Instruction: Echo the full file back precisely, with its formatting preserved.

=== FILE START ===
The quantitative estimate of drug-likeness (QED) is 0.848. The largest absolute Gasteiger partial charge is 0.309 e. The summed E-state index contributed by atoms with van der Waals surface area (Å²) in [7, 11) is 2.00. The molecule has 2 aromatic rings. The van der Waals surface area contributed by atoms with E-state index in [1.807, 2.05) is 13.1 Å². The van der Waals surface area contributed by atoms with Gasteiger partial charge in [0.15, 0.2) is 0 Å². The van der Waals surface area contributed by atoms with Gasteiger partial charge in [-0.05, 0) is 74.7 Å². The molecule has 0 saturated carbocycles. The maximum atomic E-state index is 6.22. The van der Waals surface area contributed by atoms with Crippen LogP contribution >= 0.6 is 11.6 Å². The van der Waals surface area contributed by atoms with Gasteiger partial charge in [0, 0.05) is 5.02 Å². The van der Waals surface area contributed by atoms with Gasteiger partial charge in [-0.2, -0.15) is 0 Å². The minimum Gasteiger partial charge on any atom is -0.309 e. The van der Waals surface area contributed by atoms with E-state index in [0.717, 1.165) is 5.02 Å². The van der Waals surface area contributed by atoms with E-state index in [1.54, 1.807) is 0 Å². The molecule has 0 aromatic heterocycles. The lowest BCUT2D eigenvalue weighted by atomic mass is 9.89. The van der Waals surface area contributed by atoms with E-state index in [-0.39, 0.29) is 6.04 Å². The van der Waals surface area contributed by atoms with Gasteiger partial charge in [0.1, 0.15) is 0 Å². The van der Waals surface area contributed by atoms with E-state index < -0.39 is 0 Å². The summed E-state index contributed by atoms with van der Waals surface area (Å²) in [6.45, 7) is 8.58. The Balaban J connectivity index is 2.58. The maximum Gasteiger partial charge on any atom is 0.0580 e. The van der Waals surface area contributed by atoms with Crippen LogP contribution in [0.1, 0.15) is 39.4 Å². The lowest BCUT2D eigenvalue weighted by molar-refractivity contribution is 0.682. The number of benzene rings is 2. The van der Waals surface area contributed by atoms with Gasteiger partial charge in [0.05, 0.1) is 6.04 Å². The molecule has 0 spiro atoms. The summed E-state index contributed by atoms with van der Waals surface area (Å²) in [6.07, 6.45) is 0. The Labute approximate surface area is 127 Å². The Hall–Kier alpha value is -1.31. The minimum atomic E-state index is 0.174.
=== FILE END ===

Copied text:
The quantitative estimate of drug-likeness (QED) is 0.848. The largest absolute Gasteiger partial charge is 0.309 e. The summed E-state index contributed by atoms with van der Waals surface area (Å²) in [7, 11) is 2.00. The molecule has 2 aromatic rings. The van der Waals surface area contributed by atoms with E-state index in [1.807, 2.05) is 13.1 Å². The van der Waals surface area contributed by atoms with Gasteiger partial charge in [0.15, 0.2) is 0 Å². The van der Waals surface area contributed by atoms with Gasteiger partial charge in [-0.05, 0) is 74.7 Å². The molecule has 0 saturated carbocycles. The maximum atomic E-state index is 6.22. The van der Waals surface area contributed by atoms with Crippen LogP contribution >= 0.6 is 11.6 Å². The van der Waals surface area contributed by atoms with Gasteiger partial charge in [0, 0.05) is 5.02 Å². The van der Waals surface area contributed by atoms with Gasteiger partial charge in [-0.2, -0.15) is 0 Å². The minimum Gasteiger partial charge on any atom is -0.309 e. The van der Waals surface area contributed by atoms with E-state index in [0.717, 1.165) is 5.02 Å². The van der Waals surface area contributed by atoms with E-state index in [1.54, 1.807) is 0 Å². The molecule has 0 aromatic heterocycles. The lowest BCUT2D eigenvalue weighted by atomic mass is 9.89. The van der Waals surface area contributed by atoms with E-state index in [-0.39, 0.29) is 6.04 Å². The van der Waals surface area contributed by atoms with Gasteiger partial charge in [0.1, 0.15) is 0 Å². The van der Waals surface area contributed by atoms with E-state index < -0.39 is 0 Å². The summed E-state index contributed by atoms with van der Waals surface area (Å²) in [6.45, 7) is 8.58. The Balaban J connectivity index is 2.58. The maximum Gasteiger partial charge on any atom is 0.0580 e. The van der Waals surface area contributed by atoms with Crippen LogP contribution in [0.1, 0.15) is 39.4 Å². The lowest BCUT2D eigenvalue weighted by molar-refractivity contribution is 0.682. The number of benzene rings is 2. The van der Waals surface area contributed by atoms with Gasteiger partial charge in [0.05, 0.1) is 6.04 Å². The molecule has 0 spiro atoms. The summed E-state index contributed by atoms with van der Waals surface area (Å²) in [6.07, 6.45) is 0. The Labute approximate surface area is 127 Å². The Hall–Kier alpha value is -1.31. The minimum atomic E-state index is 0.174.